Job Interview Tips

25 questions to ask in a final interview

Written by Randy Stancovici

You’ve learned how to build a resume and cover letter. And you’ve built both docs to smashing success. Then, you jumped over the next big hurdle, which is landing the interview.

The interview is going swimmingly. As it comes to a close, you sit there quietly patting yourself on the back. But then the interviewer drops a bomb by asking the one question that you are unprepared for:

“Do you have any other questions for me about the company or the role?”

Your mind goes blank, and you start to panic because you can’t think of anything to ask the interviewer. Suddenly, it feels like you’ve gone from hero to zero in the course of a single question.

The reason that this occurrence is so relatable is this: most jobseekers prepare for every possible question in an interview except for this one. In a job interview, we all want to sound competent in our skills, informed about our industry, and well-suited for the role.

What we as job seekers often forget is that a job interview is also our chance to decide whether or not the role is the right fit for us. We, as job seekers, get to take a place in the interviewer chair too.

Because the aforementioned question above is one that job seekers frequently space on, they often end up walking away with a ton of unanswered questions.

Take the time to prepare your questions

Before you go into an interview, it’s critical that you take the time to review the job ad and review the job duties and the skills the employer is seeking in a candidate. Having these skills and duties fresh in your mind will help you to formulate questions about the role itself that might not have been laid bare in the job ad.

Next, look at the company’s website. Go to the About Us page and study it. Here, you will find information about the company’s projects, values, and company culture. This page will provide inspiration for other questions you can ask at your interview.

Since interviews can be nerve-wracking, don’t be afraid to write out your questions and bring them with you. It’ll show the interviewer that you have taken the time to prepare for the interview.

Not sure what to ask? Below, we have compiled a list of 25 questions to ask in your next interview. Don’t ask them all – you’ll be in the interview room for hours if you do – but do select three to five questions to take with you.

  1. Is this a new role, or was there someone in the job previously? If the role was previously filled, why did that person move on?


  1. What would a typical day or week look like for your new hire?


  1. What are the working hours, and your expectations for overtime?


  1. How does this position help your department and the larger organization achieve their goals?


  1. Does your department collaborate with other departments? If so, how?


  1. What kind of training will your new hire receive?


  1. What technology will your new employee use on the job?


  1. How will expectations and assignments be communicated in this role?


  1. What do you hope your new hire will be able to accomplish in the first three months?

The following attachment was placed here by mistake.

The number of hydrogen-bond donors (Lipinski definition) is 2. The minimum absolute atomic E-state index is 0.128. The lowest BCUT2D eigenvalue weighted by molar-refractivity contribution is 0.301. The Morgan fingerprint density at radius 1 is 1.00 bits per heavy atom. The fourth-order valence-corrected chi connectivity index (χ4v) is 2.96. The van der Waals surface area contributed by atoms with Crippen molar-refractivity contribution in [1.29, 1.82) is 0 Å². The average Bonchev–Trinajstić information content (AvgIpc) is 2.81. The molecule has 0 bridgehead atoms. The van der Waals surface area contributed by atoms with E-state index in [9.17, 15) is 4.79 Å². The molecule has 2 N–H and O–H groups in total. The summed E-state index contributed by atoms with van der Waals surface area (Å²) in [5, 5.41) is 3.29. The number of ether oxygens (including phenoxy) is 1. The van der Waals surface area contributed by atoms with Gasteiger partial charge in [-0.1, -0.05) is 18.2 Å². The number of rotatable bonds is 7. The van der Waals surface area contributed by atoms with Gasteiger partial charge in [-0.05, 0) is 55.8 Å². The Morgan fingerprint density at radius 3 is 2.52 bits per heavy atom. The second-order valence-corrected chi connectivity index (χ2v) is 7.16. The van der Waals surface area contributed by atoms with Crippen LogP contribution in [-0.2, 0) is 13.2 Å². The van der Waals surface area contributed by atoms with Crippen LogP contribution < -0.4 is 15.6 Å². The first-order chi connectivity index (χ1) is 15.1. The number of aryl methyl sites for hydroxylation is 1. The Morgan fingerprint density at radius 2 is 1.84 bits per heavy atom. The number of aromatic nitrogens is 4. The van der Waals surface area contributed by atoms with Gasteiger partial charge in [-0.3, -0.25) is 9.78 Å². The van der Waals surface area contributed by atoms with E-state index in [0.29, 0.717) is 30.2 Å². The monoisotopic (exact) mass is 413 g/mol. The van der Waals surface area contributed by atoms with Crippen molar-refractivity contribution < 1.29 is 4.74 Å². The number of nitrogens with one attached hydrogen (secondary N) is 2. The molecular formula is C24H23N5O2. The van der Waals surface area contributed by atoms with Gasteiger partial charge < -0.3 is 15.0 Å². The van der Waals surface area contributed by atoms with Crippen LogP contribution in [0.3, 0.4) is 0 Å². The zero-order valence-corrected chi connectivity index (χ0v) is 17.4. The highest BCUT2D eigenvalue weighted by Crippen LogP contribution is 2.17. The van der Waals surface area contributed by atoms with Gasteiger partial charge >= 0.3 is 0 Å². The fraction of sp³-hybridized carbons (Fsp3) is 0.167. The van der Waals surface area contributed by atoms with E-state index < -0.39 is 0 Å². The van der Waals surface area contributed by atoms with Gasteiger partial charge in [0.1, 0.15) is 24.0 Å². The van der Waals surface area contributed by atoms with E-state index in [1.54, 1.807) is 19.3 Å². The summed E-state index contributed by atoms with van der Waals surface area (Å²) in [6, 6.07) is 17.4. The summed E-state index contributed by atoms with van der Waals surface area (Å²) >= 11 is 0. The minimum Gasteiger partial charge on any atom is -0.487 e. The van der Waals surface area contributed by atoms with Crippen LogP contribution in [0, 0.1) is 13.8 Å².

1. Over the course of a year, how is success measured in this role?


  1. How would you describe your management style?


  1. How will you as a manager interact with your new hire? Will it be through a weekly one-on-one check-in, or do you have another system?


  1. How do employees receive feedback on their performance?


  1. In your opinion, what is the most fun or creative part of this role?


  1. What would you say are the top three most useful soft skills a person needs to be successful in this role?


  1. What is your background? How did you land in your current role?


  1. How accessible are the company’s senior leaders? In what context do they interact with employees who aren’t their direct reports?


  1. When would you like your new hire to start?


  1. How would you describe the work-life balance for members of your team?


  1. Is there a dress code in your department?


  1. Is there travel involved in this role? If so, how often?


  1. Does the company offer employees any professional development opportunities?


  1. What are the company’s policies on working remotely?


  1. What time do people in this department typically arrive at work?


  1. How would you describe your company culture?


Don’t forget about off-the-cuff questions

While it’s critical to have some questions prepped in advance, sometimes the best questions you can ask during an interview are the ones that occur naturally during the conversation. If you really listen to what the interviewer is saying, you’ll find opportunities to ask impressive follow-up questions.

Since these questions will be contextual, it’s not possible to list them here, but they will present themselves clearly during your discussion. It’s a good idea to bring a pen and paper to the interview so that you can jot them down as you think of them.

If the interview is conversational and you have the opportunity to ask your questions during the discussion without derailing the process, do so. Be careful to stay on topic and not to monopolize the interview with irrelevant questions.

LiveCareer offers assistance to jobseekers at every step of the journey. Access free resume templates and resume examples, plus a cover letter builder and advice on how to answer interview questions of all stripes.


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About the author

Randy Stancovici

Randy graduated Baruch College with his BBA in Marketing in 2016. He is the Content Strategist for PandoLogic, where he is involved in content marketing, promotion, and SEO.

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